More than 150 lodging operators failed to report their room tax on time in October and their payments will likely help October’s initially reported decline.
The unadjusted report for October room tax dollars noted declines of 5.4 percent when compared to the same month last year. But tourism zone administrator Kim Roberts said a higher-than-usual number of late collections will likely bring that number up.
“There are always late reports to come in that will impact the initial reporting numbers,” said Roberts, noting the late reporting is coming from several different municipalities. “The numbers will continue to be re-run until year end at which time the numbers for 2017 become final.”
The late collections were spread out among several municipalities.
Roberts said there are usually 60 to 70 properties that fail to report by the monthly deadline, meaning late payments in October nearly doubled. From the time the first reporting deadline for October collections passed on Nov. 30 to now, Roberts received payments from more than 130 properties, bringing the number of outstanding payments in October to 21.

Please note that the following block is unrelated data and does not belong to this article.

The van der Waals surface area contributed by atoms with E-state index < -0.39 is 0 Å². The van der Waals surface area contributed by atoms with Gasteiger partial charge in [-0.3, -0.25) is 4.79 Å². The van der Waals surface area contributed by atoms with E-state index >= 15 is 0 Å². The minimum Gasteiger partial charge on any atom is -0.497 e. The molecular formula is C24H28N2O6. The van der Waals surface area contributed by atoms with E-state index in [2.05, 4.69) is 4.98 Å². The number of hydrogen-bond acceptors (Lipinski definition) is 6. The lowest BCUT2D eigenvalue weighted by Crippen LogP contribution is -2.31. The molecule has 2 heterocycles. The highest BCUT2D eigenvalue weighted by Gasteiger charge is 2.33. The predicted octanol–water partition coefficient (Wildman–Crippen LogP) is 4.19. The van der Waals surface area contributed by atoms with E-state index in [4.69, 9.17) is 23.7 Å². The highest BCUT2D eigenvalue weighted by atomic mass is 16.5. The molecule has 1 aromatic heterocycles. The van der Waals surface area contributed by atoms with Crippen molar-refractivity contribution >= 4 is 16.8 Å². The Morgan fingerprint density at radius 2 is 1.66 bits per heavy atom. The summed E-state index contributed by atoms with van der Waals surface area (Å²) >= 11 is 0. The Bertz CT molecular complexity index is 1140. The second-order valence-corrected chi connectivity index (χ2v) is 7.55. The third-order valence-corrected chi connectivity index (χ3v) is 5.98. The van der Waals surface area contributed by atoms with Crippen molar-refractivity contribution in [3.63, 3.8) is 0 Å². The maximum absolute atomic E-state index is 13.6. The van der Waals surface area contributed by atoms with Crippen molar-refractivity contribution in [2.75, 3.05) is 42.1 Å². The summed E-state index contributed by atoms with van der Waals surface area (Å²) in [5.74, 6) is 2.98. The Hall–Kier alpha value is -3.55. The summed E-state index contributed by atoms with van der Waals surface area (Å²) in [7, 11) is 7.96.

On fringe months of the spring and fall, the number of units available and their occupancy is especially sensitive to when weekends fall, as businesses may open or close for the season. In 2016, October had five weekends while in 2017, the month had just four.
October room tax collections will be adjusted in the coming months.